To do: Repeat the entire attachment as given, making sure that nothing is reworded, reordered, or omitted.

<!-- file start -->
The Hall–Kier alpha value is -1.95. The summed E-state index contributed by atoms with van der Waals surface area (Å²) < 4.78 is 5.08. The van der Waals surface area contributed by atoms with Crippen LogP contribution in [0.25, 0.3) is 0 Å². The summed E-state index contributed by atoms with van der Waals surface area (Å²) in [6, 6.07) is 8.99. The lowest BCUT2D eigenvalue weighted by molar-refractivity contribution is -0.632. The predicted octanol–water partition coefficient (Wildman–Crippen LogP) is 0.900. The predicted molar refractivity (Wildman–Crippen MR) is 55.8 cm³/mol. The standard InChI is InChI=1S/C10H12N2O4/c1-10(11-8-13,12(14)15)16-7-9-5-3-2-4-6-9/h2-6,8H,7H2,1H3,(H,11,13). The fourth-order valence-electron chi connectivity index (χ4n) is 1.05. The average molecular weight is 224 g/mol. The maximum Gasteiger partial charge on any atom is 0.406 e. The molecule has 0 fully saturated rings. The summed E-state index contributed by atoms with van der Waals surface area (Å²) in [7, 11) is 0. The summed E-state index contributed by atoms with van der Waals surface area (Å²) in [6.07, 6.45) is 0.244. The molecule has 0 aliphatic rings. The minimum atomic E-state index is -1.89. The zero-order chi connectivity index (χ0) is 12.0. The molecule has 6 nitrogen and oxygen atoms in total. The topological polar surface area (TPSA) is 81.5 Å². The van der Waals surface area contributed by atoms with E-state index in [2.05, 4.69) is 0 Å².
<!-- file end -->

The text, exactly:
The Hall–Kier alpha value is -1.95. The summed E-state index contributed by atoms with van der Waals surface area (Å²) < 4.78 is 5.08. The van der Waals surface area contributed by atoms with Crippen LogP contribution in [0.25, 0.3) is 0 Å². The summed E-state index contributed by atoms with van der Waals surface area (Å²) in [6, 6.07) is 8.99. The lowest BCUT2D eigenvalue weighted by molar-refractivity contribution is -0.632. The predicted octanol–water partition coefficient (Wildman–Crippen LogP) is 0.900. The predicted molar refractivity (Wildman–Crippen MR) is 55.8 cm³/mol. The standard InChI is InChI=1S/C10H12N2O4/c1-10(11-8-13,12(14)15)16-7-9-5-3-2-4-6-9/h2-6,8H,7H2,1H3,(H,11,13). The fourth-order valence-electron chi connectivity index (χ4n) is 1.05. The average molecular weight is 224 g/mol. The maximum Gasteiger partial charge on any atom is 0.406 e. The molecule has 0 fully saturated rings. The summed E-state index contributed by atoms with van der Waals surface area (Å²) in [7, 11) is 0. The summed E-state index contributed by atoms with van der Waals surface area (Å²) in [6.07, 6.45) is 0.244. The molecule has 0 aliphatic rings. The minimum atomic E-state index is -1.89. The zero-order chi connectivity index (χ0) is 12.0. The molecule has 6 nitrogen and oxygen atoms in total. The topological polar surface area (TPSA) is 81.5 Å². The van der Waals surface area contributed by atoms with E-state index in [2.05, 4.69) is 0 Å².